TRIPOLI, Libya, Feb. 24 (UPI) -- Foreign governments Thursday worked feverishly to get their citizens out of Libya as the country fell deeper into violence between the military and protesters.
Governments used airplanes, buses and ferries to evacuate their citizens as forces loyal to strongman Moammar Gadhafi tried to keep control of his shrinking territory, The New York Times reported Thursday. Gadhafi earlier this week ordered the military to gun down protesters calling for an end to his 40-year rule.
Turkey appeared to have had the most success in removing its nationals, extracting more than 5,000 citizens via ferries and planes that left Libya during the past several days, witnesses said.
The United States is using a ferry to take about 500 people out of Libya. The vessel was docked because of bad weather and would depart once conditions improved. The State Department has said several thousand U.S. citizens were in Libya when the uprising began more than a week ago.
"The citizens on board are safe. The ferry has been sealed, since the people on board have cleared customs,"
State Department spokesman P.J. Crowley said Thursday. "We have 285 people on board the ferry, including 40 official U.S. citizens, 127 unofficial U.S. citizens and 118 international citizens. …
"We took this step because we were unable to secure permission to land a charter aircraft earlier this week. We believe that we would have had an aircraft on the ground today had it not been for the weather. We hope to have an aircraft on the ground tomorrow."
Canadian officials said a Skylink chartered flight from Rome to Tripoli remained on the ground because airline officials were concerned about insurance liability, Postmedia News said.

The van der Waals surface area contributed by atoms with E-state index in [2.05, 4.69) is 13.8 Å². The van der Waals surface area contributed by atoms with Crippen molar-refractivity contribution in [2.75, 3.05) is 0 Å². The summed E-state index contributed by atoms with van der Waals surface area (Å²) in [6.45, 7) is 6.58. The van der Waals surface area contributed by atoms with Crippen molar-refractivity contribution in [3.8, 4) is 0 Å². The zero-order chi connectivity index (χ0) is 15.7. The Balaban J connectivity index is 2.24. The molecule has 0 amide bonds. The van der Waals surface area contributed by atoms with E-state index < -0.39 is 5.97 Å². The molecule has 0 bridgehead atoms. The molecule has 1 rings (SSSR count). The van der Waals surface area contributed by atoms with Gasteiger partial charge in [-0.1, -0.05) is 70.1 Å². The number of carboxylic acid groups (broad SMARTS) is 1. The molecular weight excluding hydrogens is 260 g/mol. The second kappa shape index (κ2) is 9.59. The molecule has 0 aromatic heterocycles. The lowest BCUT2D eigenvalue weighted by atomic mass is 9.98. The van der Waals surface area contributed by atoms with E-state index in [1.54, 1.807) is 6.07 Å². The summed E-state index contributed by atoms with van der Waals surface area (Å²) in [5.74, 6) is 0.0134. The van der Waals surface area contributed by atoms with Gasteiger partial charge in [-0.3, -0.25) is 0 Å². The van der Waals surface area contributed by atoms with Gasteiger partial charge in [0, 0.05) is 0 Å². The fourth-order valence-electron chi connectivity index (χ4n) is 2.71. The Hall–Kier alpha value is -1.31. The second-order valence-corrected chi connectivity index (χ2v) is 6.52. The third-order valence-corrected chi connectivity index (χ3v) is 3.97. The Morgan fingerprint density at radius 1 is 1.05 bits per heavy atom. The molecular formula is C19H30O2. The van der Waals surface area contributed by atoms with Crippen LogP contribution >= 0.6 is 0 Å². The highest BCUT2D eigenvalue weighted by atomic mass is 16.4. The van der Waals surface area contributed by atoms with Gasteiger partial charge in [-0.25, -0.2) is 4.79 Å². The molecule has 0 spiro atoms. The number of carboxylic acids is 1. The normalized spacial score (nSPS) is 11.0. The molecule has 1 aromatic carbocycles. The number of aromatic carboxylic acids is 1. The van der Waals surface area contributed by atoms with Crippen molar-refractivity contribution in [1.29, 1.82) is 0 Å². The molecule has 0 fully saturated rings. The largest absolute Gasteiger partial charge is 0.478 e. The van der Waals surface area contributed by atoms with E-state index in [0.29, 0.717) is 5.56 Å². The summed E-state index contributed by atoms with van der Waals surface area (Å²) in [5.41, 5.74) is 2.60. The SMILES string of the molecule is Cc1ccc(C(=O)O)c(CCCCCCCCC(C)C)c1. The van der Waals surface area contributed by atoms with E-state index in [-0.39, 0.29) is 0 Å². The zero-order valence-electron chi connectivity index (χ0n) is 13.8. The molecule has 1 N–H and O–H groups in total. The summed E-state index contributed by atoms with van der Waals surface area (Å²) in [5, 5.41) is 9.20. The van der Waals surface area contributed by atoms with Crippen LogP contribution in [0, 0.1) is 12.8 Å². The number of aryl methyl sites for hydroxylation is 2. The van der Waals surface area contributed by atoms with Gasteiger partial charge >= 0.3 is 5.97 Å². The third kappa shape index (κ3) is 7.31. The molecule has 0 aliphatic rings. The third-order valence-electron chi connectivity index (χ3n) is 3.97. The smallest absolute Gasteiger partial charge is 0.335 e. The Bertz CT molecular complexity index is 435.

Foreign Affairs officials said the plane could hold 220 passengers and if there weren't enough Canadians to fill it, citizens from other countries would be allowed to board.
Migrant workers from Asia and other African nations had to fend for themselves because their home countries couldn't organize evacuations for whatever reason, the Times said, reporting that many such workers fled to Tunisia and Egypt by foot or on buses.
Turkish officials said 21 countries, including Russia and the United States, asked for help in evacuations. Israel agreed to allow about 300 Palestinians to leave Libya and go to the West Bank, even though they did not have residency documents, the Times said.
Jean-Philippe Chauzy, a spokesman for the International Organization for Migration, said many migrants from poorer nations were "bunkering down for the moment."
The International Organization for Migration said as many as 1.5 million migrants were working in Libya when the protests began in the country's construction industry and oil fields.
Italian Foreign Minister Franco Frattini warned Wednesday as many as 300,000 migrant workers in Libya could flee to Europe, with many ending up in nearby countries, including Italy and Greece.
"We are not asking Europe to distribute the immigrants across its territory, but we are asking for a serious mechanism on how to split the economic and social burden of an immigration wave," he said. "Europe needs to assume its duties."